Geovanni travels all over as a representative of OFRANEH but he is originally from Santa Fe in Trujillo Bay. For several years, OFRANEH and the Garifuna communities in Trujillo Bay have been battling illegal land sales made to American and Canadian developments including the Canadian Porn King Randy Jorgensen. On November 10th of last year, Medeline David, a Garifuna leader in Guadalupe was detained and tortured by the police in Trujillo for the same CARIVIDA project and the same charges as Geovanni.

OFRANEH is particularly concerned about Geovanni because he and other Garifuna youth in Santa Fe and Guadalupe were personally threatened a few days ago by the mayor of Santa Fe who has been involved in illegal sales as well. When they were threatened, the mayor made specific reference to Geovanni's "vulnerability" referring to the fact that he knew that Geovanni travels frequently to various Garifuna communities on the coast for his work with OFRANEH. The mayor has connections inside the Honduran military.

Since Geovanni was detained in La Ceiba, OFRANEH is worried that the Honduran police will take their time to release him by insisting that he be sent to Trujillo where the capture orders came from. That would mean that they might hold him until Monday.


1. Geovanni's immediate release.

2. That OFRANEH have access to speak to him in detention.

3. That all charges of usurpation be dropped against him (as they were with Medelin's case because the charges have no basis).

Call or email or message the following numbers:

Solidarity Actions Needed: Tell U.S. Company, Delta Apparel to Give 25 Injured Honduran Workers Their Jobs Back!!

May Day March 2017. Paper sign to the right reads “Male and female workers demand that Delta Apparel Honduras give us our jobs back.” Photo credit: CODEMUH

May Day March 2017. Paper sign to the right reads “Male and female workers demand that Delta Apparel Honduras give us our jobs back.” Photo credit: CODEMUH

Between April 5-7th, 2017, U.S.-based Delta Apparel fired over 40 workers that suffer from crippling musculoskeletal injuries, from their factory in Villanueva, Cortés, Honduras. Most have worked with the company for over 10 years. 25 of the 40 workers have refused to accept any settlements and are demanding that Delta Apparel give them their jobs back.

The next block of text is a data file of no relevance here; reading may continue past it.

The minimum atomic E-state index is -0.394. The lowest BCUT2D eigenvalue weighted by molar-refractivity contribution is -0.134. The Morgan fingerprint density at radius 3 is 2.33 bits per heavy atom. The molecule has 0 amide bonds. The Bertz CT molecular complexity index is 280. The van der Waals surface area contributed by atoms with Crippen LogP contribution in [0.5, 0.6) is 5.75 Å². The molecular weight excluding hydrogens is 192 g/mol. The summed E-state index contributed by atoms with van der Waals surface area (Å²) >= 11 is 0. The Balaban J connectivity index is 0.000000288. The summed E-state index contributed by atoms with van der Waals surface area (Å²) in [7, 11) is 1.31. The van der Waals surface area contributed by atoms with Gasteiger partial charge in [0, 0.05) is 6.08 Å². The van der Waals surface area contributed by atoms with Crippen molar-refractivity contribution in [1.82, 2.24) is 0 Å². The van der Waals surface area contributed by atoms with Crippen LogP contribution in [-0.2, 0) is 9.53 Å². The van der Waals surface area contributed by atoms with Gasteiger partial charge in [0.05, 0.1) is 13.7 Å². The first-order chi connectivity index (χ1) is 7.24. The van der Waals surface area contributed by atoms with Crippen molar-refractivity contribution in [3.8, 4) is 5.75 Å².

Without their jobs, the injured workers lose their health coverage and cannot access needed medical benefits and treatments, including operations, medicines, and rehab. Since they were fired, CODEMUH, The Honduran Women’s Collective, and the workers have organized protests outside of Delta’s factory.  Delta Apparel needs to hear from you!

The 25 workers - 22 women and three men – have received medical diagnoses that demonstrate that their injuries have been largely caused by the repetitive assembly line work in the factories. Honduran law requires that Delta relocate injured workers inside the factory in order to reduce the risk factors that caused the injuries. Delta refused to do this. Instead they fired the workers, using their injuries and diagnoses as the justification! Honduran law is weakly enforced because  foreign companies are very powerful and the government is corrupt. That’s why Delta Apparel needs to hear from workers and consumers in the U.S.

CODEMUH and the 25 recently fired employees are requesting that international organizations and individuals, send letters, email, call, tweet and Facebook the Delta Apparel’s U.S. headquarters in Greenville, South Carolina. It is a publicly traded company on the New York Stock Exchange.

Call, tweet, facebook, and write Delta Apparel and demand:

1.     That Delta Apparently reinstate the 25 fired workers, without conditions and without delay.

2.     That the company abide by Honduran law, and relocate the 25 workers to positions in the factories and that they stop exposing their workers to the risk factors that cause these injuries in the first place.


Delta Apparel, Corporate Headquarters: 322 South Main Street, Greenville, South Carolina 29601,

Tel: 864-232-5200, Email:

Twitter: @DeltaApparel; Facebook: Delta Apparel

Write the U.S. Embassy in Tegucigalpa ( and insist that they follow-up with Delta Apparel and the Honduran government to ensure the workers’ voices are heard.

In all communications, please send a copy to CODEMUH at Also demonstrate your solidarity for the workers on CODEMUH’s facebook (Codemuh Codemuh)


May 8, 2017

Dear CEO and President Robert W. Humphreys,